Over the years of helping federal employees with their retirement, we’ve come to deeply understand how the economics of life will change in ways that were never planned for.
This is why the process of planning is so much more valuable than having a single plan you looked at once or twice. Your life will change, and without adjustments, these minor changes can have significant impact to your financial well-being.
For instance, let’s take our sample plan from above and slightly increase spending. We built-in a toggle to increase spending by around $900 per month.
If you think about how you’ll be spending time in retirement, this kind of extra spending is easily done, especially considering that you may owe taxes on these funds as well.
This plan is now in serious trouble and would have to implement changes to set it back on track. When a plan looks like this, generally all it takes is a bear market, or a couple years of high medical expenses, and it could run out of money much earlier.
When we apply a Monte Carlo analysis, it returns a 66% probability of success. If this sample plan were one of our real clients, we would be in crisis planning at this stage and looking at all possible solutions to correct its course.
Applying This Information
This exercise was designed to illustrate the possible impact of a reduction to Social Security. This does not mean that you should immediately panic. In fact, we’ve been able to help our clients successfully plan through some extremely challenging situations.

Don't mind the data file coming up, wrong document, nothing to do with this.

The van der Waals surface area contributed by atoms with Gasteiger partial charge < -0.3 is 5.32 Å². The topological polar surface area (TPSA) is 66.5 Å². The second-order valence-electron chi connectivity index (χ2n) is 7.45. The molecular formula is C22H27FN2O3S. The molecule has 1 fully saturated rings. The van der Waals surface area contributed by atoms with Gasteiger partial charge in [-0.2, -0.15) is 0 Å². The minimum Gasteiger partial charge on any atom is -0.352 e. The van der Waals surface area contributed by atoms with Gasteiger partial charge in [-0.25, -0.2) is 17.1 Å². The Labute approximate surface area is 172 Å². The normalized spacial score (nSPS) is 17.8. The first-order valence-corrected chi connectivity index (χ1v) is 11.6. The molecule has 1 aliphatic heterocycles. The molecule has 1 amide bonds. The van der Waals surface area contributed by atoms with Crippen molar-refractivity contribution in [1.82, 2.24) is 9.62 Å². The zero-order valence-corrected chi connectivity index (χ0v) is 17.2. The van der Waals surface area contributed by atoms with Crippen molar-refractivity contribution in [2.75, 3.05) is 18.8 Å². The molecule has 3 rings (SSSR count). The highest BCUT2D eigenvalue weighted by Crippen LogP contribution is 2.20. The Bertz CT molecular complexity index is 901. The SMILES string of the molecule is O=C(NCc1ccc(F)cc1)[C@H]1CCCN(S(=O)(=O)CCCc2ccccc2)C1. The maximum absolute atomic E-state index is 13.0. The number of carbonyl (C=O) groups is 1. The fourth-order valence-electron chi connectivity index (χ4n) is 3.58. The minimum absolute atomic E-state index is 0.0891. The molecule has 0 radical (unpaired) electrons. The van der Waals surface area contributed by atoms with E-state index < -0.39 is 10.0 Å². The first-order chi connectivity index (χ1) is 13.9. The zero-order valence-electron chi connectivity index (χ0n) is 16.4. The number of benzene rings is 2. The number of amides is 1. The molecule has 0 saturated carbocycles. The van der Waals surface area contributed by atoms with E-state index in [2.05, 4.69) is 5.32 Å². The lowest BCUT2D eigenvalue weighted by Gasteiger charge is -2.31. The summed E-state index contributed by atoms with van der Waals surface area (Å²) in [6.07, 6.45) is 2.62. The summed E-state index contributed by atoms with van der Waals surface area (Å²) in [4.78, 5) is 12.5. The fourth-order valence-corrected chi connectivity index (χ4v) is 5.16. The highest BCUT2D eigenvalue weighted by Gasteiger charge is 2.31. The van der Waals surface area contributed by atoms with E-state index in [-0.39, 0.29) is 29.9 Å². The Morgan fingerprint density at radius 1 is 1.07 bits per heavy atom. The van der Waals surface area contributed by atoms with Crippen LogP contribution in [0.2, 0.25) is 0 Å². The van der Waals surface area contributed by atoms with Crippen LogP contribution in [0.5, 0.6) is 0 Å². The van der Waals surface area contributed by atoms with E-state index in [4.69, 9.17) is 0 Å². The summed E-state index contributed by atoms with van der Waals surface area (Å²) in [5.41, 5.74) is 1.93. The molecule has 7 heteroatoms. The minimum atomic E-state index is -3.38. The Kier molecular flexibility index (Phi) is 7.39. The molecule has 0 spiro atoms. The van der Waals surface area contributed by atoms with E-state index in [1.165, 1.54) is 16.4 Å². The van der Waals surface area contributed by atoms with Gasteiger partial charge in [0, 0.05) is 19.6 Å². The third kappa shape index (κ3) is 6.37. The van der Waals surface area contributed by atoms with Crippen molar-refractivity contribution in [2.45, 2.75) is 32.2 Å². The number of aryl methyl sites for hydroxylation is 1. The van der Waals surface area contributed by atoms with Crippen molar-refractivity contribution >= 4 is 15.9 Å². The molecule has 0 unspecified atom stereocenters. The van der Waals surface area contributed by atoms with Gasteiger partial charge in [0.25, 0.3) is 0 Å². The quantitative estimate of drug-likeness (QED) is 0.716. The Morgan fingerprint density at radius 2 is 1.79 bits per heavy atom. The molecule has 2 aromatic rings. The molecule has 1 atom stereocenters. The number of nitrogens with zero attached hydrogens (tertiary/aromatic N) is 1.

My hope is that this exercise illustrates the importance of taking the time to maintain your retirement plans. When our team runs into a situation that looks like the above, we start asking questions like:
- What are the variables that need to be changed in order to put this family back on the right track?
- How quickly can a plan in danger turn into a permanent problem?
- Should there be changes to their investment plan?
- Do we need to address their balance sheet differently?
- Are there opportunities elsewhere in the plan that can help improve trajectory?
These are real questions that need to be worked through, so the conversations around a Social Security reduction means that families may need to go back to the drawing board to prepare in case this is something that becomes a reality.